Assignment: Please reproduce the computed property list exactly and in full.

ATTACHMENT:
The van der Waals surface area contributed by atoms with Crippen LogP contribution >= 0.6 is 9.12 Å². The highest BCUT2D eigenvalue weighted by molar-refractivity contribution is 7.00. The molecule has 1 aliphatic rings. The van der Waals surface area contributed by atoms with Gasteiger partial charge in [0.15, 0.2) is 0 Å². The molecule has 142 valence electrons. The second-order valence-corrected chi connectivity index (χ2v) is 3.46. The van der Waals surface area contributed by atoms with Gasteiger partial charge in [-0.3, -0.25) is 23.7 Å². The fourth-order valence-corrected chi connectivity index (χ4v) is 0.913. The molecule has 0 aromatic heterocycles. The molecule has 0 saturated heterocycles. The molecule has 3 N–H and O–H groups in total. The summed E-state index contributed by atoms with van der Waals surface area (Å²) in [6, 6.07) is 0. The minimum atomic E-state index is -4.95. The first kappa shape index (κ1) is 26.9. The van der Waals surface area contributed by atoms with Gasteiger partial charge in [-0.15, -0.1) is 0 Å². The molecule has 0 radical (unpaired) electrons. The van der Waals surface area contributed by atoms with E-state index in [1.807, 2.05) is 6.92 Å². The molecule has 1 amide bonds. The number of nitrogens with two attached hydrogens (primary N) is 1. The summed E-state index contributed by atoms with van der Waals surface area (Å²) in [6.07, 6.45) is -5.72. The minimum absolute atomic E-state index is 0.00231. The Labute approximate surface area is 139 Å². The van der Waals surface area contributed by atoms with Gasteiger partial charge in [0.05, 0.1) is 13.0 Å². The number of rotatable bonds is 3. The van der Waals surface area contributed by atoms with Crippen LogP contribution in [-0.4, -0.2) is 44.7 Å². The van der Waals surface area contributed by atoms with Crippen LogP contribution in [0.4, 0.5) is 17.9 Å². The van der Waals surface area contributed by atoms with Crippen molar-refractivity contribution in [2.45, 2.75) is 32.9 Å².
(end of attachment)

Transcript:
The van der Waals surface area contributed by atoms with Crippen LogP contribution >= 0.6 is 9.12 Å². The highest BCUT2D eigenvalue weighted by molar-refractivity contribution is 7.00. The molecule has 1 aliphatic rings. The van der Waals surface area contributed by atoms with Gasteiger partial charge in [0.15, 0.2) is 0 Å². The molecule has 142 valence electrons. The second-order valence-corrected chi connectivity index (χ2v) is 3.46. The van der Waals surface area contributed by atoms with Gasteiger partial charge in [-0.3, -0.25) is 23.7 Å². The fourth-order valence-corrected chi connectivity index (χ4v) is 0.913. The molecule has 0 aromatic heterocycles. The molecule has 0 saturated heterocycles. The molecule has 3 N–H and O–H groups in total. The summed E-state index contributed by atoms with van der Waals surface area (Å²) in [6, 6.07) is 0. The minimum atomic E-state index is -4.95. The first kappa shape index (κ1) is 26.9. The van der Waals surface area contributed by atoms with Gasteiger partial charge in [-0.15, -0.1) is 0 Å². The molecule has 0 radical (unpaired) electrons. The van der Waals surface area contributed by atoms with E-state index in [1.807, 2.05) is 6.92 Å². The molecule has 1 amide bonds. The number of nitrogens with two attached hydrogens (primary N) is 1. The summed E-state index contributed by atoms with van der Waals surface area (Å²) in [6.07, 6.45) is -5.72. The minimum absolute atomic E-state index is 0.00231. The Labute approximate surface area is 139 Å². The van der Waals surface area contributed by atoms with Gasteiger partial charge in [0.05, 0.1) is 13.0 Å². The number of rotatable bonds is 3. The van der Waals surface area contributed by atoms with Crippen LogP contribution in [-0.4, -0.2) is 44.7 Å². The van der Waals surface area contributed by atoms with Crippen LogP contribution in [0.4, 0.5) is 17.9 Å². The van der Waals surface area contributed by atoms with Crippen molar-refractivity contribution in [2.45, 2.75) is 32.9 Å².